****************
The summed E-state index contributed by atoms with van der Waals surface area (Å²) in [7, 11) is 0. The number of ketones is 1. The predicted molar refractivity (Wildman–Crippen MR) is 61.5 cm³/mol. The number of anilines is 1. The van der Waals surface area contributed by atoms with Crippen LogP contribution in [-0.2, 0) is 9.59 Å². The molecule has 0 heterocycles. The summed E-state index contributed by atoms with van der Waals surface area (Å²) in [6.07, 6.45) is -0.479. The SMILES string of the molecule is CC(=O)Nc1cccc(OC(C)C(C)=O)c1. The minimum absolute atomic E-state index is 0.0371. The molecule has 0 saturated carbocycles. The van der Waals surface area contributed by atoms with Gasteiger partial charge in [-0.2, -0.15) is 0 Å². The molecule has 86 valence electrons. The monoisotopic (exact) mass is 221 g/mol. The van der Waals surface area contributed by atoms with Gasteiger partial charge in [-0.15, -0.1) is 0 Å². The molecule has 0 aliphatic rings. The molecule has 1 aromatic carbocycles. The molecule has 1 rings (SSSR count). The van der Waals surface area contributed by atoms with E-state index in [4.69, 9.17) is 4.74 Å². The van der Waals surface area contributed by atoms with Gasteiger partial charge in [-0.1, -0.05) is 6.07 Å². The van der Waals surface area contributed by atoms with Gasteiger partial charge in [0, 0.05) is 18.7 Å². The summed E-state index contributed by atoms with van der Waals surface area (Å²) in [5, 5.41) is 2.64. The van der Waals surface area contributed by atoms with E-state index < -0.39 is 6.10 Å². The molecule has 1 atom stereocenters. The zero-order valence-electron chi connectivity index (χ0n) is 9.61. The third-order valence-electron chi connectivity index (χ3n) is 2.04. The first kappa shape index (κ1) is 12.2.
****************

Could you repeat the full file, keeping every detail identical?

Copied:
The summed E-state index contributed by atoms with van der Waals surface area (Å²) in [7, 11) is 0. The number of ketones is 1. The predicted molar refractivity (Wildman–Crippen MR) is 61.5 cm³/mol. The number of anilines is 1. The van der Waals surface area contributed by atoms with Crippen LogP contribution in [-0.2, 0) is 9.59 Å². The molecule has 0 heterocycles. The summed E-state index contributed by atoms with van der Waals surface area (Å²) in [6.07, 6.45) is -0.479. The SMILES string of the molecule is CC(=O)Nc1cccc(OC(C)C(C)=O)c1. The minimum absolute atomic E-state index is 0.0371. The molecule has 0 saturated carbocycles. The van der Waals surface area contributed by atoms with Gasteiger partial charge in [-0.2, -0.15) is 0 Å². The molecule has 86 valence electrons. The monoisotopic (exact) mass is 221 g/mol. The van der Waals surface area contributed by atoms with Gasteiger partial charge in [-0.15, -0.1) is 0 Å². The molecule has 0 aliphatic rings. The molecule has 1 aromatic carbocycles. The molecule has 1 rings (SSSR count). The van der Waals surface area contributed by atoms with E-state index in [4.69, 9.17) is 4.74 Å². The van der Waals surface area contributed by atoms with Gasteiger partial charge in [-0.1, -0.05) is 6.07 Å². The van der Waals surface area contributed by atoms with Gasteiger partial charge in [0, 0.05) is 18.7 Å². The summed E-state index contributed by atoms with van der Waals surface area (Å²) in [5, 5.41) is 2.64. The van der Waals surface area contributed by atoms with E-state index < -0.39 is 6.10 Å². The molecule has 1 atom stereocenters. The zero-order valence-electron chi connectivity index (χ0n) is 9.61. The third-order valence-electron chi connectivity index (χ3n) is 2.04. The first kappa shape index (κ1) is 12.2.